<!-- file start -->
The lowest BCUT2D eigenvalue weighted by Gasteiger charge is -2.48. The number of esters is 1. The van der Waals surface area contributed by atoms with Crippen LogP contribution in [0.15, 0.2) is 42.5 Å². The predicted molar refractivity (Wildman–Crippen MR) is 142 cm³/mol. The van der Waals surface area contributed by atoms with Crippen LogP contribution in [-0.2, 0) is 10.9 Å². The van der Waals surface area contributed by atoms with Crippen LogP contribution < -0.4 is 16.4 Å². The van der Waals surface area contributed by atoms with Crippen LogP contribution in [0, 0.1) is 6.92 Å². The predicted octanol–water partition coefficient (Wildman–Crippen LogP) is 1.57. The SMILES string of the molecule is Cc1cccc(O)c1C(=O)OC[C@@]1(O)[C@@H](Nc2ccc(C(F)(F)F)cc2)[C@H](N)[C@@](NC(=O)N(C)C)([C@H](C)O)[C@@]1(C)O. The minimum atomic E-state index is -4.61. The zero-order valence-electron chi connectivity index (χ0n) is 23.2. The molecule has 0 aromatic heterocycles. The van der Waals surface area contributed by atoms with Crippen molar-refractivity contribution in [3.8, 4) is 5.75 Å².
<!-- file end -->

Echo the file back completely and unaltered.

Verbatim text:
The lowest BCUT2D eigenvalue weighted by Gasteiger charge is -2.48. The number of esters is 1. The van der Waals surface area contributed by atoms with Crippen LogP contribution in [0.15, 0.2) is 42.5 Å². The predicted molar refractivity (Wildman–Crippen MR) is 142 cm³/mol. The van der Waals surface area contributed by atoms with Crippen LogP contribution in [-0.2, 0) is 10.9 Å². The van der Waals surface area contributed by atoms with Crippen LogP contribution < -0.4 is 16.4 Å². The van der Waals surface area contributed by atoms with Crippen LogP contribution in [0, 0.1) is 6.92 Å². The predicted octanol–water partition coefficient (Wildman–Crippen LogP) is 1.57. The SMILES string of the molecule is Cc1cccc(O)c1C(=O)OC[C@@]1(O)[C@@H](Nc2ccc(C(F)(F)F)cc2)[C@H](N)[C@@](NC(=O)N(C)C)([C@H](C)O)[C@@]1(C)O. The minimum atomic E-state index is -4.61. The zero-order valence-electron chi connectivity index (χ0n) is 23.2. The molecule has 0 aromatic heterocycles. The van der Waals surface area contributed by atoms with Crippen molar-refractivity contribution in [3.8, 4) is 5.75 Å².